Often times, clients might ask you to complete a SOC 1 audit, which might leave you asking, “What is a SOC 1 audit? Why does my organization need one?” If your organization has the ability to impact your customers’ internal controls over financial reporting (ICFR), then you’re likely to be asked by those customers to undergo a SOC 1 audit. But what is a SOC 1 audit exactly? A System and Organization Controls 1 (SOC 1) audit is an audit designed to test the internal controls that a service organization has implemented to protect user entities, or their customers’, data, specifically the internal controls that could impact financial reporting. SOC 1 audits are conducted in accordance with the Statement on Standards for Attestation Engagements 18 (SSAE 18), which is used to regulate how companies conduct business and report on compliance controls.
What are the Benefits of a SOC 1 Audit?
If you’re wondering “What is a SOC 1 audit?”, you’re probably also wondering “What are the benefits of a SOC 1 audit?” too. In fact, if you’ve never engaged in a SOC 1 audit before, chances are the process seems a bit intimidating. But when you pursue SOC 1 compliance with KirkpatrickPrice, it doesn’t have to be. Whether it’s your first time undergoing an audit, or you’ve been through audits before, our streamlined approach to the audit process will leave you with the following benefits upon the completion of your SOC 1 audit:
Peace of mind that your organization has the proper internal controls and processes in place to deliver high-quality services to your clients
An in-depth evaluation of your policies and procedures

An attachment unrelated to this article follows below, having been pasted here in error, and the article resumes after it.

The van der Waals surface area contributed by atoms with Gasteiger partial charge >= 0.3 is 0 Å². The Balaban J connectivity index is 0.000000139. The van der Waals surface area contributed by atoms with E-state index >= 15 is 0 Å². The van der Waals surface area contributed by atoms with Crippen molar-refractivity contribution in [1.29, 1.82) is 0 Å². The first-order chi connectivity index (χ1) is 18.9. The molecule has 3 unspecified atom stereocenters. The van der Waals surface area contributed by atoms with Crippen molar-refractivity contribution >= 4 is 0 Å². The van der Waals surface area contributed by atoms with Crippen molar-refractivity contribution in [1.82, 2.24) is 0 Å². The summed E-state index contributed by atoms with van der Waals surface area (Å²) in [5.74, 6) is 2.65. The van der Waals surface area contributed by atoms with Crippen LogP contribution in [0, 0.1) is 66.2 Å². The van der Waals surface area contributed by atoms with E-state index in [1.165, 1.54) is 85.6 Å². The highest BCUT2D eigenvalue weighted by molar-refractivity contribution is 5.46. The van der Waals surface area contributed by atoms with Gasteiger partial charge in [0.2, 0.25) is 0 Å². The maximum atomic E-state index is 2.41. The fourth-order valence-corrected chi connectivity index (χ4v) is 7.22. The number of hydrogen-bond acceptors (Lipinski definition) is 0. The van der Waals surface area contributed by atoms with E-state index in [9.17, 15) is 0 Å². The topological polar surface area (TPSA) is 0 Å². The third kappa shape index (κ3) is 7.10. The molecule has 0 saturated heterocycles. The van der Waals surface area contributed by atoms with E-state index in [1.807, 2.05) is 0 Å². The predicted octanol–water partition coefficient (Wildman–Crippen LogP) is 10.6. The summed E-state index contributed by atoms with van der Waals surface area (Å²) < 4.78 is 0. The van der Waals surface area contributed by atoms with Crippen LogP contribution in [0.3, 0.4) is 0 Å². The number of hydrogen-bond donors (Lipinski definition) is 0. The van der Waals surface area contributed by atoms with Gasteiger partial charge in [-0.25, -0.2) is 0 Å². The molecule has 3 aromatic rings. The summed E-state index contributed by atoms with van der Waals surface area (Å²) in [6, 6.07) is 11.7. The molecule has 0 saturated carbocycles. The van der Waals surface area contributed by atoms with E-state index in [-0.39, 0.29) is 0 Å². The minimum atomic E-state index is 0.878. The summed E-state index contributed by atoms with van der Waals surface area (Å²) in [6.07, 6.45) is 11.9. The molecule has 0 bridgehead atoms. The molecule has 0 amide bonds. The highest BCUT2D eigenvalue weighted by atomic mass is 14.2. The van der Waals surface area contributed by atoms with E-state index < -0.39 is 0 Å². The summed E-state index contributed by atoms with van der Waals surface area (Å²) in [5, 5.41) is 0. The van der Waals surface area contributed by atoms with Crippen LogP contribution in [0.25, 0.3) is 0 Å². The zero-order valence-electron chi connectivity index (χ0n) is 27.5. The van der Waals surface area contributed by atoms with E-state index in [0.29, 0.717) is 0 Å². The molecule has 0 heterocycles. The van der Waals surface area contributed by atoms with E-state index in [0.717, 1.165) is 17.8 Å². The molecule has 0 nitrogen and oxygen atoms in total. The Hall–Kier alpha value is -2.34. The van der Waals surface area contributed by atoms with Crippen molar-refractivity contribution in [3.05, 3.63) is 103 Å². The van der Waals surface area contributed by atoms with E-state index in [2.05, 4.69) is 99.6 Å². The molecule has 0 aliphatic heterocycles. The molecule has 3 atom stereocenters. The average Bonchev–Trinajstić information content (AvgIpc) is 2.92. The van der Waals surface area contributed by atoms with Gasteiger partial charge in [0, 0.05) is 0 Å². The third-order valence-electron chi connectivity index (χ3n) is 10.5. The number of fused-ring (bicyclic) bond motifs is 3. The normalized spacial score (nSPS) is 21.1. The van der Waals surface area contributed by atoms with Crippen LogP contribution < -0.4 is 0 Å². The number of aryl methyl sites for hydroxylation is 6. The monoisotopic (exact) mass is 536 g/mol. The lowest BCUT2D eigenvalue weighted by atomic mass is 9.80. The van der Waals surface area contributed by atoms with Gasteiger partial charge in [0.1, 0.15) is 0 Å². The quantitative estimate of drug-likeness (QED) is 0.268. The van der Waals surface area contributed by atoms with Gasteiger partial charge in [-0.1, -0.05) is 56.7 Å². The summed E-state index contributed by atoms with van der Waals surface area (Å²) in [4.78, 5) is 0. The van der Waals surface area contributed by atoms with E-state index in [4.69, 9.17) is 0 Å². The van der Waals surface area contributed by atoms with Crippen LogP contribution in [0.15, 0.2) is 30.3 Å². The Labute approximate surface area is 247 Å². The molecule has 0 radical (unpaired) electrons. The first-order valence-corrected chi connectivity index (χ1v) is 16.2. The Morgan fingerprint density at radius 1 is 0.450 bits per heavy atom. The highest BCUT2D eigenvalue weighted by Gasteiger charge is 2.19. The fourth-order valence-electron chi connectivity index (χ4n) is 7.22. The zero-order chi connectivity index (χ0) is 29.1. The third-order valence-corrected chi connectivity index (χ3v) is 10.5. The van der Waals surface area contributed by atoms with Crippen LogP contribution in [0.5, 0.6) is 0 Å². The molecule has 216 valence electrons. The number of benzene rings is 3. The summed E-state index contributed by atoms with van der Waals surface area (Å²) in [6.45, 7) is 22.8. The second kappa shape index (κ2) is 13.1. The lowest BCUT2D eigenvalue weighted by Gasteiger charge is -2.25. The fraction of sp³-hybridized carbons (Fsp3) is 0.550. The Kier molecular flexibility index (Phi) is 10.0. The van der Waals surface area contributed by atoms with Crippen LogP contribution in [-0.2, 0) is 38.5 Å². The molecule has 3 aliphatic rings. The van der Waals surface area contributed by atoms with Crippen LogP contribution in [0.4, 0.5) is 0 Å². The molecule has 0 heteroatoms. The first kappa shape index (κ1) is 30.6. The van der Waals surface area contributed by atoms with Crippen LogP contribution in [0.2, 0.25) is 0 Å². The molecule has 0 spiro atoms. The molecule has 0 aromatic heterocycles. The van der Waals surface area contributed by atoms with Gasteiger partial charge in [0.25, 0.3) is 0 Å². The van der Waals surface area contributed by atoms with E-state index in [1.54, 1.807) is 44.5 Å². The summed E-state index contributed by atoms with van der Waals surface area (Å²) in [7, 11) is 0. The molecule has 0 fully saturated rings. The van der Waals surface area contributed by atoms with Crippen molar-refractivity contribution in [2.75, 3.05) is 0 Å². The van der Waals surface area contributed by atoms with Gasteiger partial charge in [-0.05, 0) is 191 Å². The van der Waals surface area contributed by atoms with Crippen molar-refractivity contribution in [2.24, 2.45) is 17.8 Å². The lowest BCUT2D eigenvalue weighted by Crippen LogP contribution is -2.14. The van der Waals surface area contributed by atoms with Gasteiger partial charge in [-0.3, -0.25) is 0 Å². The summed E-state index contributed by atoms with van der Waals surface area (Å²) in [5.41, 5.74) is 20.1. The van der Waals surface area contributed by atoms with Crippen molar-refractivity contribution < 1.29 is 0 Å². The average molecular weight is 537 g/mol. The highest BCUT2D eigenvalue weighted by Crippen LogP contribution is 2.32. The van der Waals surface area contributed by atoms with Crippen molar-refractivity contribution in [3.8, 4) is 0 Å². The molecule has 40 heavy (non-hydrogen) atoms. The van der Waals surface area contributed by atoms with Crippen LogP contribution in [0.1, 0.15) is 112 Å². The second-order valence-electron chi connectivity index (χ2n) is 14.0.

Assurance for your clients that the sensitive assets they’ve entrusted with you are effectively protected
A stronger, more robust security hygiene because a third-party verified your internal controls not just your internal audit team
A competitive advantage by demonstrating your commitment to security
Has your organization been asked to demonstrate SOC 1 compliance? Are you unsure where to begin? Contact us today to learn how KirkpatrickPrice can help you get started on your compliance efforts.
A SOC 1 report is a System and Organization Controls report. Most service organizations are offering services to their clients, such as managed services, application services, or any type of third-party service that’s being outsourced to them from their clients. They’re being asked to do this report as a way to prove to the client that they’re working with that their controls are mature enough and that they’ve been tested by a third-party auditor. We’ve found that a lot of people who call us the first time, they’re small- to medium-sized service providers, and they just found out that their biggest client is requiring them to do this audit that they’ve never heard of. They feel under-the-gun and pressured to do this in order to check a box because it feels like something that’s been forced upon them. But one of the really great things as to why you should do a SOC 1 audit is because it does validate your controls; it does validate what you’re doing. You might be competing against another company in your industry that has not taken the step of having an independent third-party come in and evaluate those controls. When you have an experienced auditor, like those we have here at KirkpatrickPrice, come in with years of experience and perspective and provide you with guidance and expertise on what your controls are or are not doing, it’s a very good process for you to strengthen your environment. It’s a very healthy process to go through to have that external opinion of what you’re doing. Sometimes we have our own internal environments and we have blinders on because we’ve never had a third-party come in and look at it from a different vantage point. We find our clients telling us, “In year one when we did the audit with you, we just thought it was something we were just going to have to do and get it over with, but after years two and three, we’ve started to see that this is a very healthy process, and it actually helps our business get stronger and to grow.”
How Do You Know the Difference Between SOC 1 Type I and SOC 1 Type II?